Fork change or leave it?

Discussion in 'Cycling Equipment' started by Curb, Jan 27, 2014.

  1. Curb

    Curb New Member

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    Your opinion, [ATTACHMENT=505]image.jpg (3,865k. jpg file)[/ATTACHMENT]Would you buy another fork or leave this stem rise as is? It's comfortable in the current position. I was trying to find a 1" fork but they are scarce and expensive.
     
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  2. danfoz

    danfoz Well-Known Member

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    Would you be buying another fork to have more steerer available for more spacers under the stem?

    if so, I would definitely not use a fork with a carbon steerer. There are safe limits with the amount of CF steerer you should have under the stem due to the torque stresses that could be inflicted upon the steerer via the stem/handlebars. For a 1" CF steerer the "safe" amount is even less than a 1-1/8", which would usually be a max of 30mm of spacers under the stem depending on the manufacturer. There's more safe leeway with alloy steerers.

    Based on the amount of seatpost and the rise of the stem the frame seems a little small. It is a nice bike though. if it's comfy I would leave as is.
     
  3. Curb

    Curb New Member

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    Thanks Dan, you answer all my questions and you easily picked up that the bike is small. I'm 5 /10 and doing what I did in the picture is what it took for me to make it comfortable and without adding a ton of extra weight. I was going to use one of those stem risers but that would kinda of donkey also even if I did get a carbon fork with an alumin steerer, I would have to add bunch of spacers to get my bars up to the level I have now with that ritchey stem. Thanks for the complement on the bike but it not pretty any more, I peeled off the stickers and will repaint it. Don't know why because it's my rain bike, and my regular bike is over 10k. Go figure!, Thanks again for your opinion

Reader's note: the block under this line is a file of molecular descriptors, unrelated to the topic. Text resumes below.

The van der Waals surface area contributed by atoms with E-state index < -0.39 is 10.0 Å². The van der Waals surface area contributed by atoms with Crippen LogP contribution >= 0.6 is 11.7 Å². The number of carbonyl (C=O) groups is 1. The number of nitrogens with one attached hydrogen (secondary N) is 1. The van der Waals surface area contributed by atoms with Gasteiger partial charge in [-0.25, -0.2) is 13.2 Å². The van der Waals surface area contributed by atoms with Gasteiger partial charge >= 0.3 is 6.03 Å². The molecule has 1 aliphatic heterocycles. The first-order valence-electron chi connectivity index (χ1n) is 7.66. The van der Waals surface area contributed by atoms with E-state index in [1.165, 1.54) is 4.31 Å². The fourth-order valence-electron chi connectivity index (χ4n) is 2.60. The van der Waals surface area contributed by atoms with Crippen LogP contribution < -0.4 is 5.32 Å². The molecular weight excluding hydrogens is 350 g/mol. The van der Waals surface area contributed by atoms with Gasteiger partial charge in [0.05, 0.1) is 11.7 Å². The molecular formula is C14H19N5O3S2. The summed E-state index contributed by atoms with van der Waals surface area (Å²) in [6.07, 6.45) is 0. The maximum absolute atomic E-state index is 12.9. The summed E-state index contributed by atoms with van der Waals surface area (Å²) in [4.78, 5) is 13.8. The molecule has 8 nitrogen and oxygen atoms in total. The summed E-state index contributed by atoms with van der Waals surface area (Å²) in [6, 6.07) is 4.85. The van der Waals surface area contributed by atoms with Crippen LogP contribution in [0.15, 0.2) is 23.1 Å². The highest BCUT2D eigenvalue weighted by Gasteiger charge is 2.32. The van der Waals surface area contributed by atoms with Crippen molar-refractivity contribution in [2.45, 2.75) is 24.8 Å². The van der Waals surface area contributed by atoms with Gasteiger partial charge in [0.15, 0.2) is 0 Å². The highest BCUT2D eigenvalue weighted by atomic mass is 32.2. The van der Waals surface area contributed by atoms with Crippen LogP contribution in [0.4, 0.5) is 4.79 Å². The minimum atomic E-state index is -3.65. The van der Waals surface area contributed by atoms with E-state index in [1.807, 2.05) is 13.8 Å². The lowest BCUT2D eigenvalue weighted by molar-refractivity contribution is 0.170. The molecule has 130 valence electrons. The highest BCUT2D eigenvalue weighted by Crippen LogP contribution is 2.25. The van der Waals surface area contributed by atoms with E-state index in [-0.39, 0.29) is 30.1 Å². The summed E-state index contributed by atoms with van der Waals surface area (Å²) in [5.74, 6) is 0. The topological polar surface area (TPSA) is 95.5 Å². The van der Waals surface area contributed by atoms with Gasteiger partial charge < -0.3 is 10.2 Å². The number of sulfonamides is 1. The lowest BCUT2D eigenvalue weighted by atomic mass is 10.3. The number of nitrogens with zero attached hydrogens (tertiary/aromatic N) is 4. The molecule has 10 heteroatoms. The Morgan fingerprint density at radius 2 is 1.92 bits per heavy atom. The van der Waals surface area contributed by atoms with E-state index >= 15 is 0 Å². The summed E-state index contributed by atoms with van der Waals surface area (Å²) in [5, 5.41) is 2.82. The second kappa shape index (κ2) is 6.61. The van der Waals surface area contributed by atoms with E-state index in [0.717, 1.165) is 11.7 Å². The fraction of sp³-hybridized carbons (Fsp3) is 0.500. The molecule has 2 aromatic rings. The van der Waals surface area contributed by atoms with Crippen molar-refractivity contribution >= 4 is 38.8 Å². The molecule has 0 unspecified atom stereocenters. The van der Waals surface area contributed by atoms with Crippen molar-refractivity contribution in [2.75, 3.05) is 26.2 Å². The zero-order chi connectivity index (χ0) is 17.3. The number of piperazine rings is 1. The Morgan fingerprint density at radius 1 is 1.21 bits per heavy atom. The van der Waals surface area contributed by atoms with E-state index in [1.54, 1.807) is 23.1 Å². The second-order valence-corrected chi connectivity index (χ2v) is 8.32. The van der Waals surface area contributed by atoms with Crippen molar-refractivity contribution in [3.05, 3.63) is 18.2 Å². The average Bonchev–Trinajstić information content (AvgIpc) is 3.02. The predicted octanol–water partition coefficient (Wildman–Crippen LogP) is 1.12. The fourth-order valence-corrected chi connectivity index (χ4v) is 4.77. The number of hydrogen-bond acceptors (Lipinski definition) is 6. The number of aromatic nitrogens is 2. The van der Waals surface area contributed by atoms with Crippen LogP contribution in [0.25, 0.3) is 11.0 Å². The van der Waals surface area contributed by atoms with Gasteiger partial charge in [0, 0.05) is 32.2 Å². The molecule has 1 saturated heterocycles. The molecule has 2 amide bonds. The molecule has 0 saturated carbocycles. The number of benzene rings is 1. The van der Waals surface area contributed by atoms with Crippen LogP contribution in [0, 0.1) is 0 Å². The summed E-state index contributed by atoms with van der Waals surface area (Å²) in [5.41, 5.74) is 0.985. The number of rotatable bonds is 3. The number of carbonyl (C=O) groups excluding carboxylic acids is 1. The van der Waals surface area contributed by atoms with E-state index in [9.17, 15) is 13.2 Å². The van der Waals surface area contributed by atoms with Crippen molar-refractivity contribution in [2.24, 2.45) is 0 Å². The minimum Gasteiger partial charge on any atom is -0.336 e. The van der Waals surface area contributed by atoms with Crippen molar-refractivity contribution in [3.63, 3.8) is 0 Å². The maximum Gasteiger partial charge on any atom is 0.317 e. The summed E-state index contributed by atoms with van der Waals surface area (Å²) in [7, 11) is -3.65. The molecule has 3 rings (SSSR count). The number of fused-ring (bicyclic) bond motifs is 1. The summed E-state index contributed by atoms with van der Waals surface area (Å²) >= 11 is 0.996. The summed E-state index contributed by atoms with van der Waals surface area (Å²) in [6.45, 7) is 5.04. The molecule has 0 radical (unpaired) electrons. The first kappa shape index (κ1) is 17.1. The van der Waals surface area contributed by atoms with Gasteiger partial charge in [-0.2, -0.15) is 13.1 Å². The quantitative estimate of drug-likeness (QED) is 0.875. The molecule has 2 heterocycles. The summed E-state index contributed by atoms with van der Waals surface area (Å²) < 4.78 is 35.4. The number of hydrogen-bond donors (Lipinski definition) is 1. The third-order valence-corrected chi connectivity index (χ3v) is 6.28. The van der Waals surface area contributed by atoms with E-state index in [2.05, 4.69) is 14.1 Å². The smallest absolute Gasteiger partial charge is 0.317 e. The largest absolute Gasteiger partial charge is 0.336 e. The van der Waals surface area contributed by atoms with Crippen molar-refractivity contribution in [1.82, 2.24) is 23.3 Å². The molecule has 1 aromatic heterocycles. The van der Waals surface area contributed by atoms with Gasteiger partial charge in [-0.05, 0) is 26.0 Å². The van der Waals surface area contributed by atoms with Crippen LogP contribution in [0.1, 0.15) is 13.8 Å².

4. adenough

    adenough New Member

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    Is that a steel fork?
     
  5. Curb

    Curb New Member

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    Just the Steerer
     
  6. oldbobcat

    oldbobcat Well-Known Member

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    If you're comfortable, I'd leave everything as it is. If you're not, consider a larger bike.

    The problem with extenders and stacks o' spacers is that bike frames flex and all that extension above the top headset race increases the length of the force arm on the front of the frame. While I doubt you can create enough leverage to break the frame or a carbon fork with an alloy steerer, the net effect of all that torque can't be all that good for the bike's handling. At least with your riser stem and reasonable spacer stack, the torque is distributed between the stem and the span of steerer above the top race.

    By the way, the fork construction of this generation of OCLV frames is an alloy steerer and crown with carbon blades. I believe the steerer OD is 1-1/8".
     
  7. adenough

    adenough New Member

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    Is there that much sideways force created on the front end of a bike? I think the most torque it will come up against is when one is up out of the saddle whilst climbing and pulling on the bars.
    But there again aren't most fork failures at the crown or is that a quality issue?
    Nice steel fork is one way to go. If you don't care about the weight.[​IMG]
     
  8. Curb

    Curb New Member

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    You guys are right. I think I am wasting money and time on trying to update something that's too old an is just a rain bike. I even looked at getting it painted and would cost me about $6-700 dollars. So add on a new fork $200. It's not good economics. I suppose if I am going to spend money I should spend it on my good bike the BMC. THANKS GUYS FOR ALL THE GOOD ADVICE [ATTACHMENT=509]image.jpg (1,359k. jpg file)[/ATTACHMENT]